Hello! Welcome to my website. I work as a backend software developer. I have a CS degree and a Math minor.
I have been programming since I was 8 years old. My first language learned was C#, but since then I have learned many more. My current list of languages are:
Motorola 68000 Assembler
SQL (If you count that)
Various flavours of BASIC(such as QBasic, IBM BASIC, and xBASIC)
I also have a home server rack, which runs a total of 40 VMs or so. Each VM is responsible for at least 1 service that I use. I try to self host whatever I can, rather than relying on third parties.
Ham radio is another hobby of mine. Packet radio is my favourite aspect of it, although it's definitely fallen out of style in the past few decades. I have written a fair bit of software related to ham radio, such as my satellite tracker and ax26 protocol. I have also written software that allows taking Skype calls (back when I used Skype) over ham radio, which worked surprisingly well.
In a similar vein is my interest in electrical design. This has been a hobby of mine for many years, spanning analog circuits to microcontroller-based PCBs, and even including RF engineering. I use Kicad to design prototypes. Due to cost, I have limited opportunity to produce many projects in this area.
These are my main hobbies, although I have others.
Operating System - GNU/Linux (Arch, Debian)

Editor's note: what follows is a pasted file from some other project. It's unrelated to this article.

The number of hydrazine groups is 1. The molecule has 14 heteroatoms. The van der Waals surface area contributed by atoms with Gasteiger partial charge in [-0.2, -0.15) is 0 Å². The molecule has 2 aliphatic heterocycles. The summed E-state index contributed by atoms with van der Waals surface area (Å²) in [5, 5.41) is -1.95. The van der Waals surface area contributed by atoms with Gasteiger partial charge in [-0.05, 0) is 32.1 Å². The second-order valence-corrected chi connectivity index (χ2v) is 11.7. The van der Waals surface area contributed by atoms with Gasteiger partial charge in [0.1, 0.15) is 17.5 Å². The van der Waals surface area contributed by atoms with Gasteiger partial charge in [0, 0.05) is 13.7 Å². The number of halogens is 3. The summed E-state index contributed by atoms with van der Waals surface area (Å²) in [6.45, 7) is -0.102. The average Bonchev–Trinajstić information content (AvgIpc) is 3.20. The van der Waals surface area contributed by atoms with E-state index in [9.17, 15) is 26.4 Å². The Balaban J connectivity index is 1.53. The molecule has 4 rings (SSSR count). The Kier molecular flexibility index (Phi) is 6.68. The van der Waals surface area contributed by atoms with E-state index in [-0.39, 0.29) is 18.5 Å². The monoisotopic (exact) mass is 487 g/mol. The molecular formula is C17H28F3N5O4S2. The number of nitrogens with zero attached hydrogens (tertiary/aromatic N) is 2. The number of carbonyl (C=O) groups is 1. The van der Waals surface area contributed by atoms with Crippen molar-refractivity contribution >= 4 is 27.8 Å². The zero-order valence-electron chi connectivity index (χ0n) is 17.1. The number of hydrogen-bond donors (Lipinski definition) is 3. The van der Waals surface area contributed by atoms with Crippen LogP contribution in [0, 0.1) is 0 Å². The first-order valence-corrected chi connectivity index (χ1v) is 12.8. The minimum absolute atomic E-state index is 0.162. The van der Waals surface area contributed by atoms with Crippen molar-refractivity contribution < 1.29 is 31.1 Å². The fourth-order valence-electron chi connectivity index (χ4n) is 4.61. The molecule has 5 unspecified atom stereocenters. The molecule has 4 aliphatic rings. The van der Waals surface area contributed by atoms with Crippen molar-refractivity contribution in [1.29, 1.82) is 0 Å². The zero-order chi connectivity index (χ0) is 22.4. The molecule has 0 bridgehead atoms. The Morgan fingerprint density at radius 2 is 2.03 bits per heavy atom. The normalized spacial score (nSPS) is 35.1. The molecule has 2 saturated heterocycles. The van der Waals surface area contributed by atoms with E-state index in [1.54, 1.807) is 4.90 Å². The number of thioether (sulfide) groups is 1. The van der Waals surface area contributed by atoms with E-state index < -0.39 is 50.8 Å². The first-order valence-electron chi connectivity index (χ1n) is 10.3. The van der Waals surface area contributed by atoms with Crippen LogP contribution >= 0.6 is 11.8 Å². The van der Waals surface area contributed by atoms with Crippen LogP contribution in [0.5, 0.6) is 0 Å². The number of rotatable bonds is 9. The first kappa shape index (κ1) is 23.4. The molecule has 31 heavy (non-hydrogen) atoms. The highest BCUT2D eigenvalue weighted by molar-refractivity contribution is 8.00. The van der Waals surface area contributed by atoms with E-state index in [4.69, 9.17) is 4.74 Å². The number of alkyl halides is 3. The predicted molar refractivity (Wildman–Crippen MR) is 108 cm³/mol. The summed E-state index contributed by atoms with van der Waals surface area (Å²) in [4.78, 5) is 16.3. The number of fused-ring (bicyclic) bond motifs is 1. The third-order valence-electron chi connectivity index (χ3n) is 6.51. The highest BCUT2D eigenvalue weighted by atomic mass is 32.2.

I have been using Linux on my servers since middle school. (I started with Ubuntu Server and now use Debian Server). My laptops were converted a few years later, and my last computer - my desktop - was converted in January 2018.
Text Editor - Emacs
I prefer a streamlined, minimalist text editor rather than a full fledged IDE. I use tabs for indentation, set to a 4 character width.
Web Browser - Firefox
I believe that all mainstream browsers (including Firefox) are incredibly bloated. Still, Firefox is the best one for me, especially considering all of the various extensions I use. However, Mozilla's actions make me more wary of using it every day.
Mail Client - Notmuch
Notmuch lets me read and write email from Emacs. The setup is more involved than it would be for something like Thunderbird, but it's more lightweight and I like it a lot. As a bonus, one of my ex-professors is a maintainer of the project!